Because of the extent and duration of historical impacts on Baker Creek, the numbers of fish using the creek habitat for spawning remains low. Recent enhancements to Reach 4 spawning habitat and plans to remediate other reaches of the creek on the Giant Mine site will assist in restoring some of the fish communities that once used Baker Creek. Re-establishment of spawning fish will take time, making these stocks sensitive to fishing pressures. As a result, Government intervention is currently required because continued fishing activities during spawning season (mid-April to mid-June) may inhibit recovery of fish populations, which could lead to lost fishing opportunities in the future.
The objective of the proposed regulatory action is to protect the species that are spawning in Baker Creek from being harmed or killed by catch and release or fished during the spawning season by prohibiting sport fishing while fish are spawning in order to promote the reproductive potential of the population.
Protecting species spawning in Baker Creek is best accomplished by adding Baker Creek to Column 1 of Schedule VII (Close Times) in the Northwest Territories Fishery Regulations, to prohibit sport fishing in the creek from mid-April to mid-June to protect spawning species of fish.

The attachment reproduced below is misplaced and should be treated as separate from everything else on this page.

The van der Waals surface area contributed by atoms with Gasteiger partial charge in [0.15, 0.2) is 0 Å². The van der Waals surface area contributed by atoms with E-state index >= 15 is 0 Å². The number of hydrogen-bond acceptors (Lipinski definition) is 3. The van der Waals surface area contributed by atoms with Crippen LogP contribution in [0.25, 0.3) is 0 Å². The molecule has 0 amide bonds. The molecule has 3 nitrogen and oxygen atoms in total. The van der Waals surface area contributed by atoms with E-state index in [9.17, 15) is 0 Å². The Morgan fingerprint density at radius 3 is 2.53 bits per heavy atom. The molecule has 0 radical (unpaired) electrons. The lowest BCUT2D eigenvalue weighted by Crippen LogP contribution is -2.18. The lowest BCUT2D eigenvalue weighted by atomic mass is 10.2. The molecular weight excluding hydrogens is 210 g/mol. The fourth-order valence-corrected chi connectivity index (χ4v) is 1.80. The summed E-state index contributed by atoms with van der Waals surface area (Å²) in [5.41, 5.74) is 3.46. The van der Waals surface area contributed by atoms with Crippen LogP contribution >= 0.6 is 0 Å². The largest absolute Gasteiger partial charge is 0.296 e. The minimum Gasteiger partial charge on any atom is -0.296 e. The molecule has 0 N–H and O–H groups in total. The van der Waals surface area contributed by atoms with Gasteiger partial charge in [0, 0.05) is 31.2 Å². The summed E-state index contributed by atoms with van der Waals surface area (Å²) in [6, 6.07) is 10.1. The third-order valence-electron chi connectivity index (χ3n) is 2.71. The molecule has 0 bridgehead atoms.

The amendment has been discussed at length with the Government of the Northwest Territories, the Department of the Environment, and Aboriginal Affairs and Northern Development Canada (AANDC — the agency responsible for the remediation project). These agencies were fully supportive of the objective to prohibit fishing during spawning season. The Department of Fisheries and Oceans (DFO) has sought and received a letter of support from the Yellowknives Dene First Nation, who would be the main affected group. DFO has been working with the Yellowknives Dene First Nation on Baker Creek monitoring since spring 2007–2011, and they formally support the proposed closure times. The proposed closure of Baker Creek was discussed at a public sport fishery meeting in Yellowknife in the fall of 2009, and has been brought before the Great Slave Lake Advisory Committee. This committee was established by the Minister of Fisheries and Oceans to provide advice and recommendations regarding the fisheries of Great Slave Lake, of which Baker Creek is a tributary. The committee reports to DFO and is comprised of members of the three First Nations and the Métis group on the lake. It also has members from the commercial fishing sector, sport fishing, as well as lodges and outfitters. In both cases, the need for the closure was fully recognized to protect the new growth in fish population. During consultations in 2009, it was noted by the Fly Kid Foundation that they would have liked to see an investment in conservation education instead of any closure, but overall they were supportive of the closure during spawning season. DFO worked with the Fly Kid Foundation to develop and install interpretive signs along the trail and creek to better educate the public about the importance of the fish resource and the work being done to protect it.